With a world in crisis and an art market spinning out of control, seasoned creative consultants bring hard truths to our readers.
I’m a studio assistant to a highly regarded, politically outspoken artist whom museums and critics always put on a moral pedestal. This is the public perception; however, I’ve worked for a very different person for the last few years. He is, in fact, sanctimonious, cruel, and underhanded in the way he uses people and “borrows” their ideas wholesale. In interviews and writings he presents a righteous persona, but deep down he only cares about the optics of his social brand. Everybody is always impressed that I work with him, but this place has a revolving door of disenchanted assistants passing through. Yet, somehow, I’m still hanging on here. Should I stay at this job? Why is the art world like this?
Most people dislike their bosses, although most bosses aren’t celebrated as public crusaders. Your expectations going into the job were heightened by his towering reputation. Having experienced his true self, you are disappointed and conflicted, especially because your social capital rose by being associated with him. You’ve watched colleagues come and go, and now you’re the last one standing in the studio.
What you are describing doesn’t surprise us. The art world has historically overlooked the moral failings of those members it enshrines as heroes. The industry tends to romanticize established artists rather than dethrone them, despite clear evidence that they are a-holes (Picasso, Gauguin, and many living, litigious figures). Art is about symbols, and your boss represents something that is more valuable to the system than the problems you have with him as a person. When it comes to words and actions, back-patting and backstabbing are virtually indistinguishable in the art world.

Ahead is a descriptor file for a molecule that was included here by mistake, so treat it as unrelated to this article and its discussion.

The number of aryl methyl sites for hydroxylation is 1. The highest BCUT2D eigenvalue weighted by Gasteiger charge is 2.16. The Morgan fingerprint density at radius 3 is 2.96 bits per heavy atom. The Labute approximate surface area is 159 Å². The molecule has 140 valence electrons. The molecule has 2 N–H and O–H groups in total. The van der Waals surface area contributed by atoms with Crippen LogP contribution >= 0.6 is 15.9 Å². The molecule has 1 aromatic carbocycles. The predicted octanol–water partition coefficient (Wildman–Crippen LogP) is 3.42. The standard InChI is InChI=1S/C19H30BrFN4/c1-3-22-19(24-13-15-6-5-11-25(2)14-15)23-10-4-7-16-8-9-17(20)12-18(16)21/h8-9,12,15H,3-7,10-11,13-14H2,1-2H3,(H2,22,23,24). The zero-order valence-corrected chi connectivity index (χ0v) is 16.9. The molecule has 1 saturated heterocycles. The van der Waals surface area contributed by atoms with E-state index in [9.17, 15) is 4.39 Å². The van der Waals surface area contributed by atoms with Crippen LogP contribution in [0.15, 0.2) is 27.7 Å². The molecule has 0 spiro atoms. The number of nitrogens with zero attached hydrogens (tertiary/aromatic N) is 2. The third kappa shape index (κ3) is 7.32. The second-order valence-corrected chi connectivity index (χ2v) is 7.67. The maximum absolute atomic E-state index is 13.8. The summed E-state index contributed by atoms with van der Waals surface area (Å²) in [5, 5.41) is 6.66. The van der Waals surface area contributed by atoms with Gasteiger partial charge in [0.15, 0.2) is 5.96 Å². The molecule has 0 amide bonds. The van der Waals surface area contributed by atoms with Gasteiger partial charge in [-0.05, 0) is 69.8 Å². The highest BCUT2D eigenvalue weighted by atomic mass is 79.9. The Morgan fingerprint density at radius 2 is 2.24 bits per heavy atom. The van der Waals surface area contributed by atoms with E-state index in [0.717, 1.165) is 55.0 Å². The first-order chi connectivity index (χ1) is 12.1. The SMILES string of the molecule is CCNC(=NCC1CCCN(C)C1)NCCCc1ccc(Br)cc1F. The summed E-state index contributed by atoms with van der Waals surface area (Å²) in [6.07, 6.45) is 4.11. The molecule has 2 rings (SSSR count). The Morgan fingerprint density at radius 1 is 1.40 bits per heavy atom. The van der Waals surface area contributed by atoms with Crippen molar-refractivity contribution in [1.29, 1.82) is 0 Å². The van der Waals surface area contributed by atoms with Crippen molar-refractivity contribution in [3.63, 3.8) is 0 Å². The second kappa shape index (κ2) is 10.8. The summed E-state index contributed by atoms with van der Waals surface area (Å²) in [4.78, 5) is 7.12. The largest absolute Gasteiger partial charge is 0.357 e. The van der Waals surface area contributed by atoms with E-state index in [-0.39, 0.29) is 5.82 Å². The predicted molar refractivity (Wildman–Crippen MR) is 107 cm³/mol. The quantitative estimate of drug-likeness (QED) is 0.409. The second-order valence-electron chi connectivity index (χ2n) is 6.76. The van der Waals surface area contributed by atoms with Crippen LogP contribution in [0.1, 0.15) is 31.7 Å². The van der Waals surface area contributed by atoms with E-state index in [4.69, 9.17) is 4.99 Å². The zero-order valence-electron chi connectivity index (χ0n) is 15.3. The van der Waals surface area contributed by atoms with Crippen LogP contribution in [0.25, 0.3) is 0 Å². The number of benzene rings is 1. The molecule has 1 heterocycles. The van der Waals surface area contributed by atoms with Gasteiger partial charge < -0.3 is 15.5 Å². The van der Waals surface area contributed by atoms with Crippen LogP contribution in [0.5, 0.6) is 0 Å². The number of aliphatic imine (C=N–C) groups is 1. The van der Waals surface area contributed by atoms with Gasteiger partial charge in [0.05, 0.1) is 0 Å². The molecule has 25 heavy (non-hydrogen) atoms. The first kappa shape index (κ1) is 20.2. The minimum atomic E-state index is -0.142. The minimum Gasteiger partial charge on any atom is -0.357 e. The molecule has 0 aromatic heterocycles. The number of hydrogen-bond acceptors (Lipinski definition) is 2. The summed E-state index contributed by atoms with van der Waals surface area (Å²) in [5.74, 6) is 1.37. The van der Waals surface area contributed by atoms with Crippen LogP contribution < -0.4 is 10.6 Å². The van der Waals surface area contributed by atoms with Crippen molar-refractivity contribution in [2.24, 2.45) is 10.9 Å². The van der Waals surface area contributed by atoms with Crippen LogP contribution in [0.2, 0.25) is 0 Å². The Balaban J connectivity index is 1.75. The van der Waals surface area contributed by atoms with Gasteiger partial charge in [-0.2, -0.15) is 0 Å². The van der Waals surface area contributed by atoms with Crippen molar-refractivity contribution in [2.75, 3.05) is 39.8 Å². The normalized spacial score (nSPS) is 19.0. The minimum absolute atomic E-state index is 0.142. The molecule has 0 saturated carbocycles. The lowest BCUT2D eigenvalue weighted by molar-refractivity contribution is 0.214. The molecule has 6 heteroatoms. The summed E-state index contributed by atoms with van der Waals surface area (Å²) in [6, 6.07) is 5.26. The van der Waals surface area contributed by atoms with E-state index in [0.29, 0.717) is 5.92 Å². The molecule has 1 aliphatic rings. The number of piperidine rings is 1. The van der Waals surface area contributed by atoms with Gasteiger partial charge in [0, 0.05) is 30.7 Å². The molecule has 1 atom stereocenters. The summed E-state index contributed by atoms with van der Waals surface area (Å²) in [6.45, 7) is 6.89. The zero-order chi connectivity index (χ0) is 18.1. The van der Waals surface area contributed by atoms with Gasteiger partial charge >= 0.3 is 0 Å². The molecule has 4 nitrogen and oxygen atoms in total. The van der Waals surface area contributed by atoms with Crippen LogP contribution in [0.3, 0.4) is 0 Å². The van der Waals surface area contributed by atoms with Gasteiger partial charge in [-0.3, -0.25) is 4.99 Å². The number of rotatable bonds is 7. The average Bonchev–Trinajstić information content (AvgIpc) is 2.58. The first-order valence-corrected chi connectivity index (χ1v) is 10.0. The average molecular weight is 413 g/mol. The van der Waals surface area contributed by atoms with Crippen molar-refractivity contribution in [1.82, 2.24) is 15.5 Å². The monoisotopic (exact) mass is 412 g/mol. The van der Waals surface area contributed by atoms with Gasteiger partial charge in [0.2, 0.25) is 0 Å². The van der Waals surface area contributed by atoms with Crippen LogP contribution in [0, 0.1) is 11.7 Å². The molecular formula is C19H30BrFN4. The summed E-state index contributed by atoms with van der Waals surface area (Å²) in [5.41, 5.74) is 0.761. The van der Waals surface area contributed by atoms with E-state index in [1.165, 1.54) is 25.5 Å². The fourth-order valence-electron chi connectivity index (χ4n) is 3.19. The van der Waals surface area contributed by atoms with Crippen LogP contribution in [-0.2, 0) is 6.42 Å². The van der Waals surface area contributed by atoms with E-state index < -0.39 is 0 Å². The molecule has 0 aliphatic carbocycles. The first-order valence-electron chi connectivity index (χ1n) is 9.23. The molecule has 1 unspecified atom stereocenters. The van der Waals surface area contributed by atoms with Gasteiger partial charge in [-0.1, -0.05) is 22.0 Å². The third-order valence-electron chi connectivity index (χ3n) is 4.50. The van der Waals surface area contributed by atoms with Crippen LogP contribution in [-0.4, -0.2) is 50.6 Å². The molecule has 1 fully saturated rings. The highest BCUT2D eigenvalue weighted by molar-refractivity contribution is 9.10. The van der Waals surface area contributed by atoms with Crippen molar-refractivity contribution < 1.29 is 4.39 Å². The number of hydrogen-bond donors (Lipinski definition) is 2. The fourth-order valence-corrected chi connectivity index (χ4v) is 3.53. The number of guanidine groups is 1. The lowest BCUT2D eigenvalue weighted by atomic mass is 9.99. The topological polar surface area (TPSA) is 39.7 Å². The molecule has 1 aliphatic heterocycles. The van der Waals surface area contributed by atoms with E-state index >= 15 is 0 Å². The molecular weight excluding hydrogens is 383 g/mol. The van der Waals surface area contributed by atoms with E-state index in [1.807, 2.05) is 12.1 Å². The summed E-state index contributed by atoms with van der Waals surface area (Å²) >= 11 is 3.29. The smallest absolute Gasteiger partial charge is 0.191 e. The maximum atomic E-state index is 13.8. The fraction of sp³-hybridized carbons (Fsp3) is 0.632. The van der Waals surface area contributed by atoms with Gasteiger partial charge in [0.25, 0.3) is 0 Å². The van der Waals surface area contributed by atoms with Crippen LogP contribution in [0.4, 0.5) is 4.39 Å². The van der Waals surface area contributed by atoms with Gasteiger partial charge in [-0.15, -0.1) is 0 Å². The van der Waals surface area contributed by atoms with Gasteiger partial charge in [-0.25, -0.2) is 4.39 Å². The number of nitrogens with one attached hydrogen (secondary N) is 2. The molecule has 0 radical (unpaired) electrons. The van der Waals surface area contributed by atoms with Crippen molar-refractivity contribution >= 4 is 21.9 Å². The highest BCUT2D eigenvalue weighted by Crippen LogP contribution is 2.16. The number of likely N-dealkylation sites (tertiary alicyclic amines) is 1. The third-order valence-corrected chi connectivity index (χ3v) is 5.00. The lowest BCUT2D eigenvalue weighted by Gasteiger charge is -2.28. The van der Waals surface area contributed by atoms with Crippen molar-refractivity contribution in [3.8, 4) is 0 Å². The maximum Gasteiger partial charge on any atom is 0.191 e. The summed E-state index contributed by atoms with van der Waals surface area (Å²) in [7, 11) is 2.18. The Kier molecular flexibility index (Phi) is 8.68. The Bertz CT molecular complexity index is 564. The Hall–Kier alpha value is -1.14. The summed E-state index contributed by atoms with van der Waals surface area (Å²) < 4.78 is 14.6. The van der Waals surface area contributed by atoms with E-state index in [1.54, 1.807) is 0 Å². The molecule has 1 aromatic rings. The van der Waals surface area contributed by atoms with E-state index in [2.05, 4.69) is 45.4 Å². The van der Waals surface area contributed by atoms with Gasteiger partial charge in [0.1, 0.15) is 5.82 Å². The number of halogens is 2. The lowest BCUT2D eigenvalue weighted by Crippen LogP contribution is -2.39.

The artist’s studio has become your personal panic room, and the call you keep hearing is coming from inside the house. Emotionally and intellectually, you already have one foot out the door, so why aren’t you running? Remember, the artist can always replace you, but there is no substitute for redeeming yourself. The longer you stay, the more you are enabling the behaviors you’ve witnessed and sadly contributed to thus far. If and when the artist is exposed, you don’t want to end up being known as a Rudy Giuliani or Ghislaine Maxwell, do you?
My husband and I raised our children in a house filled with great paintings. Our middle daughter always felt a deep connection with art, graduated from Oberlin, and now is trying to be an artist in Berlin. Her performance work is thought-provoking and she does have talent, but we honestly cannot see anyone buying it. As collectors, we know very well how hard it is to succeed in the art world, and, of course, we don’t want to see her fail. Should we keep supporting her dream, or is it time to sit down for a real talk?
Your investment in your daughter cannot be written off like a stock you pump and dump. You exposed her to art early, sent her to Ohio to experiment, and have continued to encourage her with a platinum credit card. Only now you are suddenly realizing that her marginalized, ephemeral, and unsalable artwork is a problem? A recent study reported that a mere 12 percent of visual artists manage to sustain themselves from sales, and only two or three people in the world make a living from contact improvised dance and cringe prosody. Fortunately, you have means, so your daughter will never be a starving artist, unless you disown her. If you pull the plug now, you will leave her hangry for life.
Questions? Email firstname.lastname@example.org.
HOWIE CHEN is a curator who has also worked as a derivatives analyst. ANDREW LAMPERT is an artist, archivist, film restorationist, author, and curator.
This article appears under the title “Double Lives” in the November 2019 issue, p. 36.